The Utility and Versatility of Perforator-Based Propeller Flaps in Burn Care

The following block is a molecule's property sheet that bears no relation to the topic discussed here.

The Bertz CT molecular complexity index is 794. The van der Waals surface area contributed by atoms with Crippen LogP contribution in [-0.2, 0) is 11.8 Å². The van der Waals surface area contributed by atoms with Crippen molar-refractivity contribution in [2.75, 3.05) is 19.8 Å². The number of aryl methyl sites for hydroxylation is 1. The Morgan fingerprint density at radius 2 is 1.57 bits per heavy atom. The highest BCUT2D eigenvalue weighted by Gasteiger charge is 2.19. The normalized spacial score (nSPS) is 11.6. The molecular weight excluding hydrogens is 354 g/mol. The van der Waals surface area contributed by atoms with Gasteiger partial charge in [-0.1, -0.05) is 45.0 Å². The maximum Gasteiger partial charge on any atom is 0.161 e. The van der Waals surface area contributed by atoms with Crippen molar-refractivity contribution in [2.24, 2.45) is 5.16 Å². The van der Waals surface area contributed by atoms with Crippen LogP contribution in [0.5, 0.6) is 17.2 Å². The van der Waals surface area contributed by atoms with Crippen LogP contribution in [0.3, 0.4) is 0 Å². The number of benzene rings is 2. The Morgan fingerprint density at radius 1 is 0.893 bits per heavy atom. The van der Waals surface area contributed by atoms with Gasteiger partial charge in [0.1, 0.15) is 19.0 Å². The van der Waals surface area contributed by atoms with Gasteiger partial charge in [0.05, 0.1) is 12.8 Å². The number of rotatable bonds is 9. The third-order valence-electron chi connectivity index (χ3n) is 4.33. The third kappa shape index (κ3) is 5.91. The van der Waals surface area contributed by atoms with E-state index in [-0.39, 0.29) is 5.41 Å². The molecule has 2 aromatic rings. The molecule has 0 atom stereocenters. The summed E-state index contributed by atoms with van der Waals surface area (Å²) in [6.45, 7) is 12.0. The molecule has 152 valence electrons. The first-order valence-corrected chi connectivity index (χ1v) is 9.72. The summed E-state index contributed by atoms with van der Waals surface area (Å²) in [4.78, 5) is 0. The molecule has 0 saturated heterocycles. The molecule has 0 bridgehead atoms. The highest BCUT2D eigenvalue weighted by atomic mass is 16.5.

The majority of surgical burn care involves the use of skin grafts. However, there are cases when flaps are required or provide superior outcomes both in the acute setting and for postburn reconstruction. Rarely discussed in the context of burn care, the perforator-based propeller flap is an important option to consider. We describe our experience with perforator-based propeller flaps in the acute and reconstructive phases of burn care. We reviewed demographics, indications, operative details, and outcomes for patients whose burn care included the use of a perforator-based propeller flap at our institution from May 2007 to April 2015. Details of the surgical technique and individual cases are also discussed. Twenty-one perforator-based propeller flaps were used in the care of 17 burn patients. Six flaps (29%) were used in the acute phase for coverage of exposed joints, tendons, cartilage, and bone; coverage of open wounds; and preservation of range of motion (ROM) by minimizing scar contracture. Fifteen flaps (71%) were used for reconstruction of postburn deformities including coverage of chronic wounds, for coverage after scar contracture release, and to improve ROM. The majority of flaps (94% at follow-up) exhibited stable soft tissue coverage and good or improved ROM of adjacent joints. Three cases of partial flap loss and one case of total flap loss occurred. Perforator-based propeller flaps provide reliable vascularized soft tissue for coverage of vital structures and wounds, contracture release, and preservation of ROM across joints. Despite a relatively significant risk of minor complications particularly in the coverage of chronic wounds, our study supports their utility in both the acute and reconstructive phases of burn care.